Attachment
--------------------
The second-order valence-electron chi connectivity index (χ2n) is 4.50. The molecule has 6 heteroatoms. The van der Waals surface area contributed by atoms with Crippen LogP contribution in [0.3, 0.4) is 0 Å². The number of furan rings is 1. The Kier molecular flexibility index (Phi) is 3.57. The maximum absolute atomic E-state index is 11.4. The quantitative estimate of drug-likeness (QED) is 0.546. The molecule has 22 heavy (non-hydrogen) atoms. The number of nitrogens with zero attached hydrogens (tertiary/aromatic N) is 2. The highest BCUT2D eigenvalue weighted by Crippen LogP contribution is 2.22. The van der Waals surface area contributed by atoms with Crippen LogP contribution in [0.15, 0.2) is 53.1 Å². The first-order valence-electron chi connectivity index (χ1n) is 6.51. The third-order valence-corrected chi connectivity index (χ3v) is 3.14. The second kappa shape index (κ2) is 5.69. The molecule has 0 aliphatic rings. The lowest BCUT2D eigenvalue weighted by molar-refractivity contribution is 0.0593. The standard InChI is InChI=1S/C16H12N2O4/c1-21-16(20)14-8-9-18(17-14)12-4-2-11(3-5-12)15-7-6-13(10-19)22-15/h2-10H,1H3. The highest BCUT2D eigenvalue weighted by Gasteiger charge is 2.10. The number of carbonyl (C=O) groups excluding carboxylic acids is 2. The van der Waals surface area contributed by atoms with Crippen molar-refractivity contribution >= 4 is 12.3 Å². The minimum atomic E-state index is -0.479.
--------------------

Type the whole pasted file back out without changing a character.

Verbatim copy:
The second-order valence-electron chi connectivity index (χ2n) is 4.50. The molecule has 6 heteroatoms. The van der Waals surface area contributed by atoms with Crippen LogP contribution in [0.3, 0.4) is 0 Å². The number of furan rings is 1. The Kier molecular flexibility index (Phi) is 3.57. The maximum absolute atomic E-state index is 11.4. The quantitative estimate of drug-likeness (QED) is 0.546. The molecule has 22 heavy (non-hydrogen) atoms. The number of nitrogens with zero attached hydrogens (tertiary/aromatic N) is 2. The highest BCUT2D eigenvalue weighted by Crippen LogP contribution is 2.22. The van der Waals surface area contributed by atoms with Crippen LogP contribution in [0.15, 0.2) is 53.1 Å². The first-order valence-electron chi connectivity index (χ1n) is 6.51. The third-order valence-corrected chi connectivity index (χ3v) is 3.14. The second kappa shape index (κ2) is 5.69. The molecule has 0 aliphatic rings. The lowest BCUT2D eigenvalue weighted by molar-refractivity contribution is 0.0593. The standard InChI is InChI=1S/C16H12N2O4/c1-21-16(20)14-8-9-18(17-14)12-4-2-11(3-5-12)15-7-6-13(10-19)22-15/h2-10H,1H3. The highest BCUT2D eigenvalue weighted by Gasteiger charge is 2.10. The number of carbonyl (C=O) groups excluding carboxylic acids is 2. The van der Waals surface area contributed by atoms with Crippen molar-refractivity contribution >= 4 is 12.3 Å². The minimum atomic E-state index is -0.479.